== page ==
Wells Fargo execs knew of scam car insurance program for years before it was ended says new lawsuit

According to Reuters, a newly filed lawsuit alleges that four years before the bank ended its scamming auto insurance program,  Wells Fargo executives were specifically warned that the bank’s fraudulent car insurance program could be overcharging customers. According to the report, a complaint released from seal this week said that executives were briefed in 2012 about the auto insurance program which was ended in 2016.  which resulted in 800,000 people being forced to buy insurance they didn’t need.  The bank called it “collateral protection insurance.” Reuters reports that company execs were warned that the plan could be overcharging customers four years before the bank ended the program in September 2016.

The class action lawsuit was filed in August of this year in the Central District of California but was kept under seal at the request of Wells Fargo until some details were released this week. It is unusual for such a case to be sealed by the court and unclear as to why this was kept from the public The plaintiffs in the suit are seeking reimbursement for wrongful charges and say that Wells Fargo pressured drivers with poor credit into insurance policies more often than well-off customers.

In television commercials, Wells Fargo says that “we’re sorry we screwed up.”

Wells Fargo has committed a long list of consumer abuse scandals. For example, it has admitted improperly foreclosing on homes, in fact, more homes than it previously reported due to a “calculation error.” After an internal review, the bank found that 870 customers were erroneously denied mortgage changes, with 545 of them losing their homes as a result of the error. The bank first reported the mistake in August but said only 645 eligible borrowers were denied and of those, 400 lost their homes. The bank added that it had fixed the glitch and put $8 million aside to compensate borrowers this summer, but it hasn’t updated that number since admitting more customers have been impacted.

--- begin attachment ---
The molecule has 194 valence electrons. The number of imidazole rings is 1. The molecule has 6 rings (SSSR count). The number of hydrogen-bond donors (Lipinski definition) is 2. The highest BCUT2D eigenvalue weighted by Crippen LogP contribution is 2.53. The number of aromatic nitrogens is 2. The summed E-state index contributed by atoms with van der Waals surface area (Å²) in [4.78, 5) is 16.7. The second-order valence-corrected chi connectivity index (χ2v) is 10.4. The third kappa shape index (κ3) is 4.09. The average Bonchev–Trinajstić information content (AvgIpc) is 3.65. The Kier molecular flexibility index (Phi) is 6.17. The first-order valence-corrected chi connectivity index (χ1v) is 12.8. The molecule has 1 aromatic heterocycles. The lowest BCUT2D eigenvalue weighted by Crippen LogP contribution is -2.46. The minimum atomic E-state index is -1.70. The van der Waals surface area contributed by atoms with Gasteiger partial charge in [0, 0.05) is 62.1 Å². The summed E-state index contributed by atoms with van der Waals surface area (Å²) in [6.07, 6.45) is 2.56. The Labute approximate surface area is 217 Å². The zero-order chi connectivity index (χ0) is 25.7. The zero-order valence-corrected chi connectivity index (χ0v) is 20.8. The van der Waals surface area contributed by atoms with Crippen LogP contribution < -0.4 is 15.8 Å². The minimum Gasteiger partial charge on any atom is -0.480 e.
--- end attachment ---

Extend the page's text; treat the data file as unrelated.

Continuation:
Reuters, which first reported the news, cited an underwriting error that internally prompted the bank to reject home loan modifications instead of helping them.  Also, in 2016 scandal it was revealed that millions of fake accounts were created by its bankers over the years to meet sales targets. Employees were encouraged to order credit cards for pre-approved customers without their consent. Employees also created fraudulent checking and savings accounts, sometimes moving money out of legitimate accounts.  Estimates, released in May 2017, placed the number of fraudulent accounts at closer to a total of 3,500,000

No executives have been criminally prosecuted and it is likely that no one will go to jail. There have been some fines paid but the bank has not had to endure a public trial and its earnings are strong.